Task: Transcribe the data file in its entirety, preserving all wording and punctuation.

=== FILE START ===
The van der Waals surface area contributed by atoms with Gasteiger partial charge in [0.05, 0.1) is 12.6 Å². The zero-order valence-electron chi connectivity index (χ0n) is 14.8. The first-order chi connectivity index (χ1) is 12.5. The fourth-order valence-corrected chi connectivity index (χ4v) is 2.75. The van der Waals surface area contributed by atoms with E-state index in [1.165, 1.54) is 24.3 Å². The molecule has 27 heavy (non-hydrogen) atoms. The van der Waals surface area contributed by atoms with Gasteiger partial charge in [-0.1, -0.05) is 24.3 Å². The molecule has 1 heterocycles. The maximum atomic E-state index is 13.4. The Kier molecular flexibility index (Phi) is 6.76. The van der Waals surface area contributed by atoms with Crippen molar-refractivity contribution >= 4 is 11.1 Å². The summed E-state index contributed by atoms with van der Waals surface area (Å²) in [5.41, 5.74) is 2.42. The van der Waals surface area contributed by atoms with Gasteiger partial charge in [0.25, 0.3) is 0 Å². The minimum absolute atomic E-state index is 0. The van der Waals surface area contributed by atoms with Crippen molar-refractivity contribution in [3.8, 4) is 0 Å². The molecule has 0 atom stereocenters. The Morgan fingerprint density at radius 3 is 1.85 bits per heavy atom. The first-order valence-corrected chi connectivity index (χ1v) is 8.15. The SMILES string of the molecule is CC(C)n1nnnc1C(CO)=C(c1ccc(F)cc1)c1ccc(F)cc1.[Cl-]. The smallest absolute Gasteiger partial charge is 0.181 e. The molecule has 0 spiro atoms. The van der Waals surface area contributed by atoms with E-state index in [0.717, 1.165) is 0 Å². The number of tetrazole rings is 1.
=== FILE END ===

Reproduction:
The van der Waals surface area contributed by atoms with Gasteiger partial charge in [0.05, 0.1) is 12.6 Å². The zero-order valence-electron chi connectivity index (χ0n) is 14.8. The first-order chi connectivity index (χ1) is 12.5. The fourth-order valence-corrected chi connectivity index (χ4v) is 2.75. The van der Waals surface area contributed by atoms with E-state index in [1.165, 1.54) is 24.3 Å². The molecule has 27 heavy (non-hydrogen) atoms. The van der Waals surface area contributed by atoms with Gasteiger partial charge in [-0.1, -0.05) is 24.3 Å². The molecule has 1 heterocycles. The maximum atomic E-state index is 13.4. The Kier molecular flexibility index (Phi) is 6.76. The van der Waals surface area contributed by atoms with Crippen molar-refractivity contribution >= 4 is 11.1 Å². The summed E-state index contributed by atoms with van der Waals surface area (Å²) in [5.41, 5.74) is 2.42. The van der Waals surface area contributed by atoms with Gasteiger partial charge in [0.25, 0.3) is 0 Å². The minimum absolute atomic E-state index is 0. The van der Waals surface area contributed by atoms with Crippen molar-refractivity contribution in [3.8, 4) is 0 Å². The molecule has 0 atom stereocenters. The Morgan fingerprint density at radius 3 is 1.85 bits per heavy atom. The first-order valence-corrected chi connectivity index (χ1v) is 8.15. The SMILES string of the molecule is CC(C)n1nnnc1C(CO)=C(c1ccc(F)cc1)c1ccc(F)cc1.[Cl-]. The smallest absolute Gasteiger partial charge is 0.181 e. The molecule has 0 spiro atoms. The van der Waals surface area contributed by atoms with E-state index in [0.717, 1.165) is 0 Å². The number of tetrazole rings is 1.